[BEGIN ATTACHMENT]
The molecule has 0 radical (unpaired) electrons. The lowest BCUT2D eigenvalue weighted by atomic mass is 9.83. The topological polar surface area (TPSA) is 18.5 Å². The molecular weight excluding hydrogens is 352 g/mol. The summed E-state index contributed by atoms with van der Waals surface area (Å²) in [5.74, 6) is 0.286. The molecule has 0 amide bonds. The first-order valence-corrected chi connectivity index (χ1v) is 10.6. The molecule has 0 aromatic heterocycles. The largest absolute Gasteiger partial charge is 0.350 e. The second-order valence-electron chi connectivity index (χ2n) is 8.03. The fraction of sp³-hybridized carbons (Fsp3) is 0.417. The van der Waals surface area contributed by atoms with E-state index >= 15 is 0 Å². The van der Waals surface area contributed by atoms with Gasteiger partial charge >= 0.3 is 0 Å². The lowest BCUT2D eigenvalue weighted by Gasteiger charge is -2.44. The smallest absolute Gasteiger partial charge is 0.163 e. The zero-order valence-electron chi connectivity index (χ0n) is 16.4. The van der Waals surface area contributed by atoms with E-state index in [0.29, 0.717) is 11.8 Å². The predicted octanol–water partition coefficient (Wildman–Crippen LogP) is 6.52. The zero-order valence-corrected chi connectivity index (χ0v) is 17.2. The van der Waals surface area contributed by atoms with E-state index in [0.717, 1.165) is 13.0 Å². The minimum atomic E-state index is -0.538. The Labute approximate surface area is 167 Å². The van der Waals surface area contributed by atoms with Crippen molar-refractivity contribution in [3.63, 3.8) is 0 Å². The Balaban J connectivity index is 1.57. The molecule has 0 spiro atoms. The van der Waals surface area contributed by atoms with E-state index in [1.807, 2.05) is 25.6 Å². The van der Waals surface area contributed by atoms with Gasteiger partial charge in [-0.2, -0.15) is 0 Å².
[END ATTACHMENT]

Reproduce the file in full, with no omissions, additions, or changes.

The molecule has 0 radical (unpaired) electrons. The lowest BCUT2D eigenvalue weighted by atomic mass is 9.83. The topological polar surface area (TPSA) is 18.5 Å². The molecular weight excluding hydrogens is 352 g/mol. The summed E-state index contributed by atoms with van der Waals surface area (Å²) in [5.74, 6) is 0.286. The molecule has 0 amide bonds. The first-order valence-corrected chi connectivity index (χ1v) is 10.6. The molecule has 0 aromatic heterocycles. The largest absolute Gasteiger partial charge is 0.350 e. The second-order valence-electron chi connectivity index (χ2n) is 8.03. The fraction of sp³-hybridized carbons (Fsp3) is 0.417. The van der Waals surface area contributed by atoms with E-state index >= 15 is 0 Å². The van der Waals surface area contributed by atoms with Gasteiger partial charge >= 0.3 is 0 Å². The lowest BCUT2D eigenvalue weighted by Gasteiger charge is -2.44. The smallest absolute Gasteiger partial charge is 0.163 e. The zero-order valence-electron chi connectivity index (χ0n) is 16.4. The van der Waals surface area contributed by atoms with E-state index in [0.29, 0.717) is 11.8 Å². The predicted octanol–water partition coefficient (Wildman–Crippen LogP) is 6.52. The zero-order valence-corrected chi connectivity index (χ0v) is 17.2. The van der Waals surface area contributed by atoms with E-state index in [0.717, 1.165) is 13.0 Å². The minimum atomic E-state index is -0.538. The Labute approximate surface area is 167 Å². The van der Waals surface area contributed by atoms with Crippen molar-refractivity contribution in [3.63, 3.8) is 0 Å². The Balaban J connectivity index is 1.57. The molecule has 0 spiro atoms. The van der Waals surface area contributed by atoms with E-state index in [1.807, 2.05) is 25.6 Å². The van der Waals surface area contributed by atoms with Gasteiger partial charge in [-0.2, -0.15) is 0 Å².